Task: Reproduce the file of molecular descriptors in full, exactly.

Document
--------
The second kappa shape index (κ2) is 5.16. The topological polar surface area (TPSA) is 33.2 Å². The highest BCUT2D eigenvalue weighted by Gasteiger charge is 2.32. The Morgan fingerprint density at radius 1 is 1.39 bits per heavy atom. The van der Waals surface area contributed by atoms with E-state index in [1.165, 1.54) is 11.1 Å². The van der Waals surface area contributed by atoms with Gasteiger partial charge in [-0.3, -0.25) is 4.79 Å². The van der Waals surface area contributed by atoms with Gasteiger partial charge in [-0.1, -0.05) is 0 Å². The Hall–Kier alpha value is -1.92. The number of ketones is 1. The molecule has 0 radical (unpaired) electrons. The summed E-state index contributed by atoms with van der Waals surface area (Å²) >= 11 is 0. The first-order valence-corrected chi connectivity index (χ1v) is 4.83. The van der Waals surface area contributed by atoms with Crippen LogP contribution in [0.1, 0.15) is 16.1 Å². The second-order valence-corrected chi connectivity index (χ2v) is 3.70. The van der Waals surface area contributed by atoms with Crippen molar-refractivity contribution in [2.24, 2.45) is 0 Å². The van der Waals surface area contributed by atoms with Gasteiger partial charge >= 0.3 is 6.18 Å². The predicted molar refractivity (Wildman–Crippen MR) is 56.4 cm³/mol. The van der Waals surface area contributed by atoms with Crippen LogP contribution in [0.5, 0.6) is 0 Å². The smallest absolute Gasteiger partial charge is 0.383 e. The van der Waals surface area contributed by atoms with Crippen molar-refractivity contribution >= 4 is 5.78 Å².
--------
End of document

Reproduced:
The second kappa shape index (κ2) is 5.16. The topological polar surface area (TPSA) is 33.2 Å². The highest BCUT2D eigenvalue weighted by Gasteiger charge is 2.32. The Morgan fingerprint density at radius 1 is 1.39 bits per heavy atom. The van der Waals surface area contributed by atoms with E-state index in [1.165, 1.54) is 11.1 Å². The van der Waals surface area contributed by atoms with Gasteiger partial charge in [-0.3, -0.25) is 4.79 Å². The van der Waals surface area contributed by atoms with Gasteiger partial charge in [-0.1, -0.05) is 0 Å². The Hall–Kier alpha value is -1.92. The number of ketones is 1. The molecule has 0 radical (unpaired) electrons. The summed E-state index contributed by atoms with van der Waals surface area (Å²) >= 11 is 0. The first-order valence-corrected chi connectivity index (χ1v) is 4.83. The van der Waals surface area contributed by atoms with Crippen LogP contribution in [0.1, 0.15) is 16.1 Å². The second-order valence-corrected chi connectivity index (χ2v) is 3.70. The van der Waals surface area contributed by atoms with Crippen molar-refractivity contribution in [2.24, 2.45) is 0 Å². The van der Waals surface area contributed by atoms with Gasteiger partial charge >= 0.3 is 6.18 Å². The predicted molar refractivity (Wildman–Crippen MR) is 56.4 cm³/mol. The van der Waals surface area contributed by atoms with Crippen LogP contribution in [0.5, 0.6) is 0 Å². The smallest absolute Gasteiger partial charge is 0.383 e. The van der Waals surface area contributed by atoms with Crippen molar-refractivity contribution >= 4 is 5.78 Å².